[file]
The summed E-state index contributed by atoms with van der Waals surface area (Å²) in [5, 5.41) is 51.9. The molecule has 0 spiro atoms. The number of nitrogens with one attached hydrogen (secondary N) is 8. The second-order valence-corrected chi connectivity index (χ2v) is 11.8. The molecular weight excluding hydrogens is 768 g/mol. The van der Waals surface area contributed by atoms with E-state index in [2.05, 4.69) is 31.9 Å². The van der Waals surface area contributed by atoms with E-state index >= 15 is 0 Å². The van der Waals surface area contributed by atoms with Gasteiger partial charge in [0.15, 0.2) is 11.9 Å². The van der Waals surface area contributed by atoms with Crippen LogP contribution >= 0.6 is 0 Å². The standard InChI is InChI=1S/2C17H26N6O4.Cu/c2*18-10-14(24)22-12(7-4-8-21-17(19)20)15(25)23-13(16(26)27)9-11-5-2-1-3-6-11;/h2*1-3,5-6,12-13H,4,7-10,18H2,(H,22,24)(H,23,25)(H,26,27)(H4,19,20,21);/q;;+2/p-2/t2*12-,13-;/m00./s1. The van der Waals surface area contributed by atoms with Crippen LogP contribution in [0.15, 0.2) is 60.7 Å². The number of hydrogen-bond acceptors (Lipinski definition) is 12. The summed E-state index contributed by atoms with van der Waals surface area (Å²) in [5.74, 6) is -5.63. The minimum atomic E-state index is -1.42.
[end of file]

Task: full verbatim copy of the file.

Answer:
The summed E-state index contributed by atoms with van der Waals surface area (Å²) in [5, 5.41) is 51.9. The molecule has 0 spiro atoms. The number of nitrogens with one attached hydrogen (secondary N) is 8. The second-order valence-corrected chi connectivity index (χ2v) is 11.8. The molecular weight excluding hydrogens is 768 g/mol. The van der Waals surface area contributed by atoms with E-state index in [2.05, 4.69) is 31.9 Å². The van der Waals surface area contributed by atoms with E-state index >= 15 is 0 Å². The van der Waals surface area contributed by atoms with Gasteiger partial charge in [0.15, 0.2) is 11.9 Å². The van der Waals surface area contributed by atoms with Crippen LogP contribution >= 0.6 is 0 Å². The standard InChI is InChI=1S/2C17H26N6O4.Cu/c2*18-10-14(24)22-12(7-4-8-21-17(19)20)15(25)23-13(16(26)27)9-11-5-2-1-3-6-11;/h2*1-3,5-6,12-13H,4,7-10,18H2,(H,22,24)(H,23,25)(H,26,27)(H4,19,20,21);/q;;+2/p-2/t2*12-,13-;/m00./s1. The van der Waals surface area contributed by atoms with Crippen LogP contribution in [0.15, 0.2) is 60.7 Å². The number of hydrogen-bond acceptors (Lipinski definition) is 12. The summed E-state index contributed by atoms with van der Waals surface area (Å²) in [5.74, 6) is -5.63. The minimum atomic E-state index is -1.42.